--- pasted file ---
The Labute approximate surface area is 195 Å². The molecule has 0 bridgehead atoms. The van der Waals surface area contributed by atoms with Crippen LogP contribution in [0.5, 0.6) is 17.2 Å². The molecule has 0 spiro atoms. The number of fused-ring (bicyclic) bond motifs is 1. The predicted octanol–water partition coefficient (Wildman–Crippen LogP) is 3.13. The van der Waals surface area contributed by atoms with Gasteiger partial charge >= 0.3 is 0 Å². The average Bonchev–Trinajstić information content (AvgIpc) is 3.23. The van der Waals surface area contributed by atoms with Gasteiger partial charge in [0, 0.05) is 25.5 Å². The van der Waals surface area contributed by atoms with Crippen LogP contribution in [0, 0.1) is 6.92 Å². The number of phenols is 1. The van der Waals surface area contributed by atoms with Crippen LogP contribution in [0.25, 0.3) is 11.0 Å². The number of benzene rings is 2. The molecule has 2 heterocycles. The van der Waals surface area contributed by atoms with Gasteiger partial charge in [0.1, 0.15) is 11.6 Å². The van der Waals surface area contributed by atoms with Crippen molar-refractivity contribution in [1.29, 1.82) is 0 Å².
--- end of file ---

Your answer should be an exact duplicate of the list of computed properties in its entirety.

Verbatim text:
The Labute approximate surface area is 195 Å². The molecule has 0 bridgehead atoms. The van der Waals surface area contributed by atoms with Crippen LogP contribution in [0.5, 0.6) is 17.2 Å². The molecule has 0 spiro atoms. The number of fused-ring (bicyclic) bond motifs is 1. The predicted octanol–water partition coefficient (Wildman–Crippen LogP) is 3.13. The van der Waals surface area contributed by atoms with Gasteiger partial charge >= 0.3 is 0 Å². The average Bonchev–Trinajstić information content (AvgIpc) is 3.23. The van der Waals surface area contributed by atoms with Gasteiger partial charge in [0, 0.05) is 25.5 Å². The van der Waals surface area contributed by atoms with Crippen LogP contribution in [0, 0.1) is 6.92 Å². The number of phenols is 1. The van der Waals surface area contributed by atoms with Crippen LogP contribution in [0.25, 0.3) is 11.0 Å². The number of benzene rings is 2. The molecule has 2 heterocycles. The van der Waals surface area contributed by atoms with Gasteiger partial charge in [0.1, 0.15) is 11.6 Å². The van der Waals surface area contributed by atoms with Crippen molar-refractivity contribution in [1.29, 1.82) is 0 Å².